A future strategy for road supply and charging in Australia

Launched by ATA Chairman David Simon at the National Press Club today (April 3 2013), this independent report by PricewaterhouseCoopers makes recommendations for the future of the road planning, funding and charging system in Australia.

The report recommends that governments should set defined target standards for the roads in each tier of the freight network. The standards would be set so the industry could use high productivity vehicles on key freight routes.

It suggests there should be a transparent formula for allocating the charges paid by the trucking industry to upgrading key routes, last mile connections and local roads to meet the standards.

As a longer term prospect, the report argues that road funding and access decisions should be separated from day-to-day politics – potentially through the establishment of a national road fund. The national road fund would develop investment and maintenance plans for major freight routes.

Governments would be responsible for the overall direction of road investment through a master planning process. The report recognises there would also need to be a ministerial power of direction available for use in exceptional circumstances..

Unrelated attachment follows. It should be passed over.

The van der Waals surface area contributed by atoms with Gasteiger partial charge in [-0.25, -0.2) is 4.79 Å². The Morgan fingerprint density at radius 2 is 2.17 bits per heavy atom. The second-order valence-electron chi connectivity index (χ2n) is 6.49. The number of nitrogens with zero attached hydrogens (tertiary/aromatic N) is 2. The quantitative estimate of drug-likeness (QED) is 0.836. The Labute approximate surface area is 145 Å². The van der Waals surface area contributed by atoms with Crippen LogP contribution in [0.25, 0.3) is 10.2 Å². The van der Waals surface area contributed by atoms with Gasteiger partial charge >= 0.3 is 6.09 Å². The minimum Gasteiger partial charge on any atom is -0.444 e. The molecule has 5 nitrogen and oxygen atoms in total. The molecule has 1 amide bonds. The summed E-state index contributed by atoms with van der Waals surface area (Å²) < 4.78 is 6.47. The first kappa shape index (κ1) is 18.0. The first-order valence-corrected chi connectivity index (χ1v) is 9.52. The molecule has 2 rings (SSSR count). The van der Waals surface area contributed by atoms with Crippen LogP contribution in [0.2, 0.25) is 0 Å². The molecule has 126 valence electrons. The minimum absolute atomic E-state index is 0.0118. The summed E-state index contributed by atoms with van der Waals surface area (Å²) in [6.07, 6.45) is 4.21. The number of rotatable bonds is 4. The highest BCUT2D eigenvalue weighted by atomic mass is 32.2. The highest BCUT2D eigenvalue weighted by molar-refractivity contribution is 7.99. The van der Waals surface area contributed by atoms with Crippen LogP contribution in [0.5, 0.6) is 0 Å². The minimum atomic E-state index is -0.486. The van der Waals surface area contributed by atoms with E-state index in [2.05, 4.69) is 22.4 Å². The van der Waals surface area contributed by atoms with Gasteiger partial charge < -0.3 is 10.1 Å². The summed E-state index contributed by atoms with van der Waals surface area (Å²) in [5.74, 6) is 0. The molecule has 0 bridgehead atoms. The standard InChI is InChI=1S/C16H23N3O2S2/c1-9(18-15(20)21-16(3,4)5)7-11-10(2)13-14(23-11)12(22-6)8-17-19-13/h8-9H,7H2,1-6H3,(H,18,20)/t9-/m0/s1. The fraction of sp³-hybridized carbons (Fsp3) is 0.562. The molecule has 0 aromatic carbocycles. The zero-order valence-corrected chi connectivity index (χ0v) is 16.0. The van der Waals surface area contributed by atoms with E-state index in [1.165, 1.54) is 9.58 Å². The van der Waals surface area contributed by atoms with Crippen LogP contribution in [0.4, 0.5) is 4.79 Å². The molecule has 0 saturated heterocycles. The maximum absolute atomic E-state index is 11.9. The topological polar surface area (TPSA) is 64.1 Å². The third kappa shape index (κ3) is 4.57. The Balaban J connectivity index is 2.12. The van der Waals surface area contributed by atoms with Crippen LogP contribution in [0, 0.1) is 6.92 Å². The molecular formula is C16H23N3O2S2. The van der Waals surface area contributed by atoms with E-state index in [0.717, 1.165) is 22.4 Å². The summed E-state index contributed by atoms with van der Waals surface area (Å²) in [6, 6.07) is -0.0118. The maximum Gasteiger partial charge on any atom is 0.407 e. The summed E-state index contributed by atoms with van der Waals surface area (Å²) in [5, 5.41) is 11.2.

The report examines the way the trucking industry is charged for its use of the road system. The industry currently pays an effective fuel tax of 25.5 cents per litre and extremely high registration charges. It costs more than $14,400 a year to register a nine-axle B-double, without including the cost of compulsory third party insurance.

It recommends that governments should reduce truck registration charges and increase the effective fuel tax paid by trucking operators to offset the decreased role of registration charges. The industry would pay a similar amount compared to the current system, but small operators wouldn’t have to manage their cash to make a huge lump sum payment once a year.

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